Incidentally, this theater is still being used today.  It seats 10,000 people and has hosted concerts by Sting, Elton John, and the likes.

Below, OTown is pictured at the gladiator museum with some awesome cardboard cutout dude.

Only a mile or two from Ephesus is the Basilica of St. John…the place where the disciple John is said to be buried.  It is thought that John spent the last years of his life in Ephesus writing the gospel of John.

The baptismal at the Basilica of St. John.

The Basilica overlooks a beautiful thirteenth century mosque.

Seeing the ruins of Ephesus was an incredible reminder of the great works that God has done throughout history, and the works God has done are a reminder of who God is….a holy God, who loves His children, who is jealous for His glory, who is eternal and unchanging, who is faithful to keep His promises, and who will redeem a people from every tribe and tongue and nation.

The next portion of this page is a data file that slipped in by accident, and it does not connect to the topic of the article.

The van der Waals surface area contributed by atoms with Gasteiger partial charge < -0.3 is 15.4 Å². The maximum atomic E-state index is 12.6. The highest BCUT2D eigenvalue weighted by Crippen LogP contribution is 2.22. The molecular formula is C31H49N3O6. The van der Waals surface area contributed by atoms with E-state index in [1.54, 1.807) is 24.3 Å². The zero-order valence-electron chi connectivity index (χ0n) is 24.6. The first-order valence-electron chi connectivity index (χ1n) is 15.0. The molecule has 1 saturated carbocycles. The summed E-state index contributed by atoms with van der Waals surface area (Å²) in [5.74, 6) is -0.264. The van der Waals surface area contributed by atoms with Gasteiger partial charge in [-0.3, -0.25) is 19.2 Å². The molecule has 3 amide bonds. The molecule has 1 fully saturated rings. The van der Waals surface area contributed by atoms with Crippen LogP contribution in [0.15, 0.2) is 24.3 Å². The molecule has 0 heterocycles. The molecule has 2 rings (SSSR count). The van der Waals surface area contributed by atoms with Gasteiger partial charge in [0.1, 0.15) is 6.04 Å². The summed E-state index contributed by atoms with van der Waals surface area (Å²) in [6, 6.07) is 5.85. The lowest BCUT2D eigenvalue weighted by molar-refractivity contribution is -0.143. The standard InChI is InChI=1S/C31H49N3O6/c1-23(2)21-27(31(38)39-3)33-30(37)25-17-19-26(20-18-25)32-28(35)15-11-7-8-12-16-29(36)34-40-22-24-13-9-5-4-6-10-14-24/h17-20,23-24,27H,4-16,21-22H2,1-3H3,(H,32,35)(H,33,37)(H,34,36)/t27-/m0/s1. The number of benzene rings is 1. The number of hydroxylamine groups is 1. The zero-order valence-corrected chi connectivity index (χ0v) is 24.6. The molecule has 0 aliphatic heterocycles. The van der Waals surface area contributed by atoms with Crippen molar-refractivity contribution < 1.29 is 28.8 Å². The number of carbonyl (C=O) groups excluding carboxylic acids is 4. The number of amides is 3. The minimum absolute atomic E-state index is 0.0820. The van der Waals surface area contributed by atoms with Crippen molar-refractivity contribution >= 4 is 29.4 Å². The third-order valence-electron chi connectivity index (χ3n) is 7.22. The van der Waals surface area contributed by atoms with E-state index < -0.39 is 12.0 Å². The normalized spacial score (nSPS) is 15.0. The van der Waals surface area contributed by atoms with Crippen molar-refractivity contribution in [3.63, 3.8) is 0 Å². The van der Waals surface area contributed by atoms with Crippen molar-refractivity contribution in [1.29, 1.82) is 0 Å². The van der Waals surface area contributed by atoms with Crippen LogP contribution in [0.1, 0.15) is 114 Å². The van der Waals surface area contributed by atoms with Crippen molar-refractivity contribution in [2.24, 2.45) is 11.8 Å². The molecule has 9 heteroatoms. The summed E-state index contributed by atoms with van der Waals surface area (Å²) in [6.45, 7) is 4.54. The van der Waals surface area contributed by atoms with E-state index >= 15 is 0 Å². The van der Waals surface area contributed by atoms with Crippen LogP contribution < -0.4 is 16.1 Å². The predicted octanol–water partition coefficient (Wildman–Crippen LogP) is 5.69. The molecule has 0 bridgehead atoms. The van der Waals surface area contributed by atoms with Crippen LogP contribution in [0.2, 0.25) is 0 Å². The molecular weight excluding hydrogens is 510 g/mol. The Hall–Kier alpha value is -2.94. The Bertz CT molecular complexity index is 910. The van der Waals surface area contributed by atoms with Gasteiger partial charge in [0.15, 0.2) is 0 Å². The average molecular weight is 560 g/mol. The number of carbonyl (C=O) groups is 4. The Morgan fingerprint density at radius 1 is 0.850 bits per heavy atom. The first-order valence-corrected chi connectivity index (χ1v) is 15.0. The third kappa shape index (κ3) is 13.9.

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Finally posting pictures of our time in Turkey.  We had an incredible trip and we are beginning to love the land and the people of Turkey.  Izmir, the city we spent most of our time in, is the third largest city in Turkey and is beautiful!  It sits between the Aegean Sea and the hills, and we couldn’t get enough of the gorgeous scenery around us 🙂   

The clocktower is the “heart” of Izmir.  Behind it, you can see the oldest mosque in the city…behind that (but not pictured) is this crazy marketplace that you cannot find your way out of once you wander into it….

The entire city is densely packed.  No one lives in a house.  Instead, there are just millions of apartments crammed together.

This was taken from a fort above the city of Izmir…for you church history buffs, this is where Polycarp is said to be buried

Also taken from the fort.

Cute Turkish boys playing in a fountain at a park.  The statue in the background is Ataturk

Turkish nationalism….a rally we happened upon

Inside a mosque.  They had headcoverings for the girls to borrow! 

Our Turkish friend told us one day that he wanted to take us to a great “Swedish” restaurant for lunch….guess where we ended up?

Students we met at Ege University

Stay tuned for pictures from our daytrips to Ephesus and Pergamum…..